Proposed changes in livestock marketing rules prompt fears, confusion | TheFencePost.com

Proposed changes in livestock marketing rules prompt fears, confusion

Bill Jackson
Greeley, Colo.

The first proposed changes in livestock marketing rules in 90 years have created confusion, turmoil and fear within the industry.

The uproar comes against a backdrop of sharp consolidation in the beef and packing industries during the past 50 years that has left some worrying about the effects on family ranchers and small operations. They say large meat packers, including JBS USA of Greeley, have driven smaller companies out of business and wield too much power.

Others say there’s no need to change the rules that have served the industry well since 1921. They predict chaos, job losses, a flurry of lawsuits – and higher prices for consumers at the grocery store – if the changes are approved. They also say the changes could discourage the trend toward developing premium cattle brands.

New rules were mandated by the 2008 Farm Bill, which required the U.S. Department of Agriculture to conduct rulemaking that “improves fairness in the marketing of livestock and poultry.”

When attempts to modify the Packers & Stockyards Act, which deals with marketing, failed during debate of the 2008 Farm Bill, Congress directed the USDA to issue regulations regarding contracts dealing with the marketing of poultry and swine, and arbitration provisions. In addition, Congress instructed the USDA to determine whether undue or unreasonable preference or advantage has occurred in violation of the Packers & Stockyards Act of 1921.

That led to the agency’s Grain Inspection, Packers and Stockyards Administration to draft a rule – commonly referred to as the GIPSA rule. The USDA then identified areas requiring changes because existing rules were outdated or too broad to allow proper enforcement.

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The first proposed changes in livestock marketing rules in 90 years have created confusion, turmoil and fear within the industry.

The uproar comes against a backdrop of sharp consolidation in the beef and packing industries during the past 50 years that has left some worrying about the effects on family ranchers and small operations. They say large meat packers, including JBS USA of Greeley, have driven smaller companies out of business and wield too much power.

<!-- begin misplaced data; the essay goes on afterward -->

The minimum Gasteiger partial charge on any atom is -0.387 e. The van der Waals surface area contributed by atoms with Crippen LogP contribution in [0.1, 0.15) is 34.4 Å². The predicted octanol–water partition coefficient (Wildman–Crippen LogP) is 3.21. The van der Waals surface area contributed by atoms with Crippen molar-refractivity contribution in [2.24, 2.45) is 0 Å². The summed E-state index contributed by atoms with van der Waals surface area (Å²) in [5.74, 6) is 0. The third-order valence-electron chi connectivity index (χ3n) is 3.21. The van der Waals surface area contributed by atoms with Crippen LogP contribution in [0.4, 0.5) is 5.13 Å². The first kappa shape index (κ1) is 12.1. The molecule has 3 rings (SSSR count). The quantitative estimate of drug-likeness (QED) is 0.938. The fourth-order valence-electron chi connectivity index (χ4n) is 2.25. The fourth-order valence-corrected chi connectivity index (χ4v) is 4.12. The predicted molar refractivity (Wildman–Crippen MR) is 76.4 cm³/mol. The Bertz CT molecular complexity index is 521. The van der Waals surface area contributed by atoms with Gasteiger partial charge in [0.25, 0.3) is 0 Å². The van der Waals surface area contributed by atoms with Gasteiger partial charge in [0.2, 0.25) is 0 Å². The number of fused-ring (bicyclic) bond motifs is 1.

Others say there’s no need to change the rules that have served the industry well since 1921. They predict chaos, job losses, a flurry of lawsuits – and higher prices for consumers at the grocery store – if the changes are approved. They also say the changes could discourage the trend toward developing premium cattle brands.

New rules were mandated by the 2008 Farm Bill, which required the U.S. Department of Agriculture to conduct rulemaking that “improves fairness in the marketing of livestock and poultry.”

When attempts to modify the Packers & Stockyards Act, which deals with marketing, failed during debate of the 2008 Farm Bill, Congress directed the USDA to issue regulations regarding contracts dealing with the marketing of poultry and swine, and arbitration provisions. In addition, Congress instructed the USDA to determine whether undue or unreasonable preference or advantage has occurred in violation of the Packers & Stockyards Act of 1921.

That led to the agency’s Grain Inspection, Packers and Stockyards Administration to draft a rule – commonly referred to as the GIPSA rule. The USDA then identified areas requiring changes because existing rules were outdated or too broad to allow proper enforcement.

The first proposed changes in livestock marketing rules in 90 years have created confusion, turmoil and fear within the industry.

The uproar comes against a backdrop of sharp consolidation in the beef and packing industries during the past 50 years that has left some worrying about the effects on family ranchers and small operations. They say large meat packers, including JBS USA of Greeley, have driven smaller companies out of business and wield too much power.

Others say there’s no need to change the rules that have served the industry well since 1921. They predict chaos, job losses, a flurry of lawsuits – and higher prices for consumers at the grocery store – if the changes are approved. They also say the changes could discourage the trend toward developing premium cattle brands.

New rules were mandated by the 2008 Farm Bill, which required the U.S. Department of Agriculture to conduct rulemaking that “improves fairness in the marketing of livestock and poultry.”

When attempts to modify the Packers & Stockyards Act, which deals with marketing, failed during debate of the 2008 Farm Bill, Congress directed the USDA to issue regulations regarding contracts dealing with the marketing of poultry and swine, and arbitration provisions. In addition, Congress instructed the USDA to determine whether undue or unreasonable preference or advantage has occurred in violation of the Packers & Stockyards Act of 1921.

That led to the agency’s Grain Inspection, Packers and Stockyards Administration to draft a rule – commonly referred to as the GIPSA rule. The USDA then identified areas requiring changes because existing rules were outdated or too broad to allow proper enforcement.